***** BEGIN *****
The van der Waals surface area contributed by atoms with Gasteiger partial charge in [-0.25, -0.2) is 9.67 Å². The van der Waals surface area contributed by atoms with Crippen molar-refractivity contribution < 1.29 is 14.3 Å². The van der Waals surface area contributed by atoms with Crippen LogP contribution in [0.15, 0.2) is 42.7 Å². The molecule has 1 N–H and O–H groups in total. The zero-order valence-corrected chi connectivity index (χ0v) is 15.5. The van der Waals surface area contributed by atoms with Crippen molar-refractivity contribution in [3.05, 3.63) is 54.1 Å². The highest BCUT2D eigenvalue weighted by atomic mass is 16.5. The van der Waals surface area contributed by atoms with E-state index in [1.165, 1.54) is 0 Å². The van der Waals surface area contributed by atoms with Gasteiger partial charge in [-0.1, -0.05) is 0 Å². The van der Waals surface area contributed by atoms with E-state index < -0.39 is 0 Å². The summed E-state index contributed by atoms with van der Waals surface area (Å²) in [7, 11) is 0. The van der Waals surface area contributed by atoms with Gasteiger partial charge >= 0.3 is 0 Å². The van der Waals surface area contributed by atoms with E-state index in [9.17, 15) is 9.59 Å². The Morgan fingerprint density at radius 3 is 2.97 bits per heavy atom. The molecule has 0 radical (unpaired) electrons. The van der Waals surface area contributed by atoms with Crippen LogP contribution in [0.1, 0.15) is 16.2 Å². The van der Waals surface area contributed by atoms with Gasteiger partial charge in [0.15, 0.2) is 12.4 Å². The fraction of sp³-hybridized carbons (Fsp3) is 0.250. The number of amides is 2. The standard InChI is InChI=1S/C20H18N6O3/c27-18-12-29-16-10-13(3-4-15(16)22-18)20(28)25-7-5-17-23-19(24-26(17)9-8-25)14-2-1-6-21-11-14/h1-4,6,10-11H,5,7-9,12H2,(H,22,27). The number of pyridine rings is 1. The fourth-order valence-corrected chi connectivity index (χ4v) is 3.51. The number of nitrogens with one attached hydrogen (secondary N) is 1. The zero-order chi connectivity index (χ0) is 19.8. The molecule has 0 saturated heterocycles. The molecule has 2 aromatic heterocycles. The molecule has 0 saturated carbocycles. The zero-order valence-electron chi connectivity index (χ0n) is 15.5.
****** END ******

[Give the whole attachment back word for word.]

The van der Waals surface area contributed by atoms with Gasteiger partial charge in [-0.25, -0.2) is 9.67 Å². The van der Waals surface area contributed by atoms with Crippen molar-refractivity contribution < 1.29 is 14.3 Å². The van der Waals surface area contributed by atoms with Crippen LogP contribution in [0.15, 0.2) is 42.7 Å². The molecule has 1 N–H and O–H groups in total. The zero-order valence-corrected chi connectivity index (χ0v) is 15.5. The van der Waals surface area contributed by atoms with Crippen molar-refractivity contribution in [3.05, 3.63) is 54.1 Å². The highest BCUT2D eigenvalue weighted by atomic mass is 16.5. The van der Waals surface area contributed by atoms with E-state index in [1.165, 1.54) is 0 Å². The van der Waals surface area contributed by atoms with Gasteiger partial charge in [-0.1, -0.05) is 0 Å². The van der Waals surface area contributed by atoms with E-state index < -0.39 is 0 Å². The summed E-state index contributed by atoms with van der Waals surface area (Å²) in [7, 11) is 0. The van der Waals surface area contributed by atoms with Gasteiger partial charge >= 0.3 is 0 Å². The van der Waals surface area contributed by atoms with E-state index in [9.17, 15) is 9.59 Å². The Morgan fingerprint density at radius 3 is 2.97 bits per heavy atom. The molecule has 0 radical (unpaired) electrons. The van der Waals surface area contributed by atoms with Crippen LogP contribution in [0.1, 0.15) is 16.2 Å². The van der Waals surface area contributed by atoms with Gasteiger partial charge in [0.15, 0.2) is 12.4 Å². The fraction of sp³-hybridized carbons (Fsp3) is 0.250. The number of amides is 2. The standard InChI is InChI=1S/C20H18N6O3/c27-18-12-29-16-10-13(3-4-15(16)22-18)20(28)25-7-5-17-23-19(24-26(17)9-8-25)14-2-1-6-21-11-14/h1-4,6,10-11H,5,7-9,12H2,(H,22,27). The number of pyridine rings is 1. The fourth-order valence-corrected chi connectivity index (χ4v) is 3.51. The number of nitrogens with one attached hydrogen (secondary N) is 1. The zero-order chi connectivity index (χ0) is 19.8. The molecule has 0 saturated heterocycles. The molecule has 2 aromatic heterocycles. The molecule has 0 saturated carbocycles. The zero-order valence-electron chi connectivity index (χ0n) is 15.5.